Biology of a Stamford Norway rat
Do you know Norway rats are also called brown Connecticut rats, or sewer rats? They are the larger cousin to the black rat that we see in coastal towns. They have largely driven out the black rats to lay claim to cities and towns. They are the rats that are most often kept as pets as they are intelligent and loveable creatures. They make audible sounds to communicate pleasure to their owners. They have excellent hearing, and as their eyesight is very bad, they will use this in order to navigate.
They are also very good swimmers and can enter your home through your sewerage system.
These are one of the largest Stamford rat species and adults are known to grow up to 25cm long. They have a brown tail that is basically the same length as their body. The male rat weighs on average 350g, and the female, slightly less at 250g, but they have been known to weigh as much as 400g - 800g. Their fur varies from dark brown, to dark grey, with a lighter underside.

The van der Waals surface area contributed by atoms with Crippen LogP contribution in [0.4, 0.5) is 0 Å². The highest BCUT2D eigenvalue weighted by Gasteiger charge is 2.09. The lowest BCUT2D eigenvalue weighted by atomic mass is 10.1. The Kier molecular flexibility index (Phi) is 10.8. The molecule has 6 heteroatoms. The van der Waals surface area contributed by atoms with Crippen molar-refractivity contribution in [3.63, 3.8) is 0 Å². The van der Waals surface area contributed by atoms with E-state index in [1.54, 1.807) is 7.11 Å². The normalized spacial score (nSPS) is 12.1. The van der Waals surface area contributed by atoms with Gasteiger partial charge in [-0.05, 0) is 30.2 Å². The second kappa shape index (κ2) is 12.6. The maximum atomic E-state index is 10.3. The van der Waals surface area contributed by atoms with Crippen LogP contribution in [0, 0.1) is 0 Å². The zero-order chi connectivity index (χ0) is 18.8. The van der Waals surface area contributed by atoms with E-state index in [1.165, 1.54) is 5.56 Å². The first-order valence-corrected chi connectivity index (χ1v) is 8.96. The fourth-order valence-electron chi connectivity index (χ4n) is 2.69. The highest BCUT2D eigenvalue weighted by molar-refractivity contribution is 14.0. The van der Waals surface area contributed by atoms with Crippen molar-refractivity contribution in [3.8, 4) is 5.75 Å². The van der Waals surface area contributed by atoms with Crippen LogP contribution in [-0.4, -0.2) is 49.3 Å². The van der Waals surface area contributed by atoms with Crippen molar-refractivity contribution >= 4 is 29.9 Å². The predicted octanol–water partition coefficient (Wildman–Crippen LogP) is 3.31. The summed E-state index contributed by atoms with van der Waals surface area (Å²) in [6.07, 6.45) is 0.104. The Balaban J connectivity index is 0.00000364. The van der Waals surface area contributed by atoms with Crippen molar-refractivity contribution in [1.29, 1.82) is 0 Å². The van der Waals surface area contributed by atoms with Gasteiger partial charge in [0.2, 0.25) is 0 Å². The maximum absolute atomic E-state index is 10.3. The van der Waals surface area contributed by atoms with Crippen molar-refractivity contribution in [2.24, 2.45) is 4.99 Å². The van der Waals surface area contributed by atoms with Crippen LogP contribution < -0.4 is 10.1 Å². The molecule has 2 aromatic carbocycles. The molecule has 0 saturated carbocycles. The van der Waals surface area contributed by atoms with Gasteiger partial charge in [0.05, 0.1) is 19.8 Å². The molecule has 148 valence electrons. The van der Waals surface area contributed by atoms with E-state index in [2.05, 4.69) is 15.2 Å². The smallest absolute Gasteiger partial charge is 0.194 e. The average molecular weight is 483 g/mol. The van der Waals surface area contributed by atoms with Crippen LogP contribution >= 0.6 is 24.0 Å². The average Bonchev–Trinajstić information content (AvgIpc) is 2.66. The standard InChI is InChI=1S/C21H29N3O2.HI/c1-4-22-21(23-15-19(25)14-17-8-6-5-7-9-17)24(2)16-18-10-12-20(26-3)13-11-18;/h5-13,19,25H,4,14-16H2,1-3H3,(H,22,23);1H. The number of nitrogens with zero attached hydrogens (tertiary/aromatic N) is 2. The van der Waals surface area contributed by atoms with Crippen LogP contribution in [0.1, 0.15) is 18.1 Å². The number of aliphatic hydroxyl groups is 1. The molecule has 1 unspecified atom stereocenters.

Their diet varies greatly, depending on where they live. They mainly survive on cereals, but pets will eat scrambled eggs, cheese, carrots and other vegetables if it is available. When given the choice they will eat a nutritional diet and enjoy fresh food. They are omnivores and will also eat meat if it is available. They are not above eating whatever they can find in your rubbish bin.
If the conditions are adequate, they can breed right through the year. A female can produce five litters per year and gives birth to live babies. The average litter consists of five babies and they reach sexual maturity at five weeks. Females can become pregnant immediately after giving birth. This leads to a much higher rate of reproduction than black Stamford rats. They are known to live up to two years in the wild and up to four in captivity.
They are thought to be native to northern China, but have spread all over the world and can be found on all continents, except Antarctica. They live in close proximity to humans and have become very dependent on humans to provide them with a food source. They enjoy more temperate climates and are not generally found in tropical areas, unlike the black Connecticut rat. When they are in the wild, they live in burrows, in which they sleep most of the day, emerging at night to forage for food.
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